If you like your Shakespeare with a touch of Monty Python and a dash of fairy dust, A Midsummer Night's Dream at the Ohio Shakespeare Festival is definitely your honey bag. Filled to bursting with entrancing (and a couple flat-out hilarious) performances, and performed outdoors at Stan Hywet Hall, this is the essence of summer evening perfection.
Leveraging the setting for all its bucolic glory, performances are preceded by a half-hour greenshow directed by Tess Burgler. It's a charming collection of period songs and a clever musical expiation of the asides to the audience that are so common in OSF productions.
Of course, the material scribbled by Old Will carries the bulk of the load. Studded with glorious flights of poetry, which are interspersed with some of the Bard's finest comic constructions, the play never fails to delight on the page.
But on the virtually unadorned OSF stage, under the playful yet respectful direction of Terry Burgler, the familiar story springs to life with such energy that it almost rocks you back in your seat. And it all happens in an outdoor setting replete with croaking bullfrogs in the nearby pond.
All the usual suspects are in place and romance is in the air as three couples try to sort out their amorous entanglements. Theseus (Scott Shriner), the Duke of Athens, is about to marry Hippolyta (Holly Humes) — no problem there. But old dude Egeus (Richard Figge) wants his daughter to wed Demetrius, a plan that flies in the face of her love for Lysander.
For his part, Demetrius has dropped low-self-esteem Helena like a hot rock, but she follows after him like a masochistic love slave from Fifty Shades of Grey.
Anyhow, they all troop off into the woods to sort out their passions. Meanwhile, a gaggle of rough workmen are preparing a play, Pyramus and Thisbe, for the Duke's wedding. And the leader of the fairy band, King Oberon, is busy squeezing love-at-first-sight flower drops into the eyes of his wife, Queen Titania, and various other mortals to get the upper hand in his schemes.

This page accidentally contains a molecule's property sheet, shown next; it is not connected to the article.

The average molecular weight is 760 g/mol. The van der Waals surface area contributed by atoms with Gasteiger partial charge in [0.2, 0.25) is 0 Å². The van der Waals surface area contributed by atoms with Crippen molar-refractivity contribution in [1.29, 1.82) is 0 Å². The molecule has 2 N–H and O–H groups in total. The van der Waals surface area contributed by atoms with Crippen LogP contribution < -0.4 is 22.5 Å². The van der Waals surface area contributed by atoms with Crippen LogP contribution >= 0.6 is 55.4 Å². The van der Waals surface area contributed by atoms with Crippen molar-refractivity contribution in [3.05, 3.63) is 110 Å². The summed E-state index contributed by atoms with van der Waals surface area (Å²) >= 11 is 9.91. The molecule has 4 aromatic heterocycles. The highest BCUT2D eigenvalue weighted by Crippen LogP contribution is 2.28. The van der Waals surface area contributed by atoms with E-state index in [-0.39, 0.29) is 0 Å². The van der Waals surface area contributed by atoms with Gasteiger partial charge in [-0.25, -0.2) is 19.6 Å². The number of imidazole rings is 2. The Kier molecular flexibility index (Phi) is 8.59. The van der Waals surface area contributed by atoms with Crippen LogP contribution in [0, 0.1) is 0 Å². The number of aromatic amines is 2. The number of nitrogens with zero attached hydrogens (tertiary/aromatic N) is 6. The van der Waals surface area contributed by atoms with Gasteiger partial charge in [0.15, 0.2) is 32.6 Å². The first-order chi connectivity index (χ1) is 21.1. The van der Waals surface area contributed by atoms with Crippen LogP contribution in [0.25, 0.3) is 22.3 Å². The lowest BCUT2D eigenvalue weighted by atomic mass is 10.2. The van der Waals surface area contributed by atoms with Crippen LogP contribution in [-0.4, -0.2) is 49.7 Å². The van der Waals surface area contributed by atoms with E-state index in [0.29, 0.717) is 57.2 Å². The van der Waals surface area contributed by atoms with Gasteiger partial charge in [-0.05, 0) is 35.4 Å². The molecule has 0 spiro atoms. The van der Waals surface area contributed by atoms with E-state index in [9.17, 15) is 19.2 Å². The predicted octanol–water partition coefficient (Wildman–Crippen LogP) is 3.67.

The love-challenged foursome that hikes off into the sticks is well played by all. Jeremy Jenkins and Joe Fine register both ardor and repulsion as, respectively, Lysander and Demetrius — even as their objects of affection are tweaked by Oberon's ministrations. And Amelia Britton is appealing as Hermia.
But Tess Burgler's Helena steals the show from the other royals, fashioning small and memorable moments out of her character's quicksilver changes of mood. Burgler earns every ounce of the happy ending eventually granted to Helena and the others.
As for the fairies, Bernard Bygott is a powerful Oberon, attended to by the always faithful Puck, played by an almost lighter-than-air Dylan White. And Lara Knox as Titania establishes a commanding presence even as she is medicated into falling in love with an ass.
That ass is actually Bottom, the lead actor (he plays Pyramus) in the workmen's troupe who has been given a donkey's head as a prank by Puck. Ernie González, a five-year veteran of OSF, plays Bottom with his trademark charm. González is one of those rare actors who connects with an audience even without the finest tools. His delivery is always strangely flat yet undeniably comical.
Backing up Bottom are Peter Quince (a vocally expressive Timothy Champion), the putative director of the little play-within-a-play, and Francis Flute. Benjamin Fortin, who plays Flute and, as a result, Thisbe, channels his best cross-dressed Eric Idle as he battles a long platinum wig in his thespian adventure.
Indeed, each of the actors in this production could be called out for individual accolades, including Derrick Winger's laughable Snug the joiner and Henry C. Bishop's curmudgeonly Snout the tinker. But it is their tight ensemble performance, and the joy that emanates from it, that makes this Dream a keeper.